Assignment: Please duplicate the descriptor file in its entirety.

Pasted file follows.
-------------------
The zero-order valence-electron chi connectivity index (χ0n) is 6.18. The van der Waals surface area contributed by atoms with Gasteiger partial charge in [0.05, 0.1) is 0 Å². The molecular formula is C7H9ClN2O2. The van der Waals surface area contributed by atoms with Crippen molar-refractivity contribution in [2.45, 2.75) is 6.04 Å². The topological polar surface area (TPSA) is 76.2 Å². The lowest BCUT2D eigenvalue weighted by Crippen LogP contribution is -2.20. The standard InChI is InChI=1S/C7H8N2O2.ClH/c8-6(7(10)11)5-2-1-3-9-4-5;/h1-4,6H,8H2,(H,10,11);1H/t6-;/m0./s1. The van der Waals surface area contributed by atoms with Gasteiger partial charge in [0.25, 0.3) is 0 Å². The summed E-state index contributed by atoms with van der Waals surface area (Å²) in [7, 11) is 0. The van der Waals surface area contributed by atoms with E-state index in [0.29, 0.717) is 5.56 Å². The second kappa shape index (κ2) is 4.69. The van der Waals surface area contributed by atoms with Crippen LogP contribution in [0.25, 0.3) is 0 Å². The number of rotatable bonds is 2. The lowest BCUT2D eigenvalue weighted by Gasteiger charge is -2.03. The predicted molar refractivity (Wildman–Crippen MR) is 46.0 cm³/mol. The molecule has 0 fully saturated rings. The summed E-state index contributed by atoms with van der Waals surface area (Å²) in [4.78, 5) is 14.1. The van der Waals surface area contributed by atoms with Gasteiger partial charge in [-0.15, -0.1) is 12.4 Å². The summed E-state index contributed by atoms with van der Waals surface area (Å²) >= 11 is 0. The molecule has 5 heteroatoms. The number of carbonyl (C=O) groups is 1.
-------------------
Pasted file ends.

The zero-order valence-electron chi connectivity index (χ0n) is 6.18. The van der Waals surface area contributed by atoms with Gasteiger partial charge in [0.05, 0.1) is 0 Å². The molecular formula is C7H9ClN2O2. The van der Waals surface area contributed by atoms with Crippen molar-refractivity contribution in [2.45, 2.75) is 6.04 Å². The topological polar surface area (TPSA) is 76.2 Å². The lowest BCUT2D eigenvalue weighted by Crippen LogP contribution is -2.20. The standard InChI is InChI=1S/C7H8N2O2.ClH/c8-6(7(10)11)5-2-1-3-9-4-5;/h1-4,6H,8H2,(H,10,11);1H/t6-;/m0./s1. The van der Waals surface area contributed by atoms with Gasteiger partial charge in [0.25, 0.3) is 0 Å². The summed E-state index contributed by atoms with van der Waals surface area (Å²) in [7, 11) is 0. The van der Waals surface area contributed by atoms with E-state index in [0.29, 0.717) is 5.56 Å². The second kappa shape index (κ2) is 4.69. The van der Waals surface area contributed by atoms with Crippen LogP contribution in [0.25, 0.3) is 0 Å². The number of rotatable bonds is 2. The lowest BCUT2D eigenvalue weighted by Gasteiger charge is -2.03. The predicted molar refractivity (Wildman–Crippen MR) is 46.0 cm³/mol. The molecule has 0 fully saturated rings. The summed E-state index contributed by atoms with van der Waals surface area (Å²) in [4.78, 5) is 14.1. The van der Waals surface area contributed by atoms with Gasteiger partial charge in [-0.15, -0.1) is 12.4 Å². The summed E-state index contributed by atoms with van der Waals surface area (Å²) >= 11 is 0. The molecule has 5 heteroatoms. The number of carbonyl (C=O) groups is 1.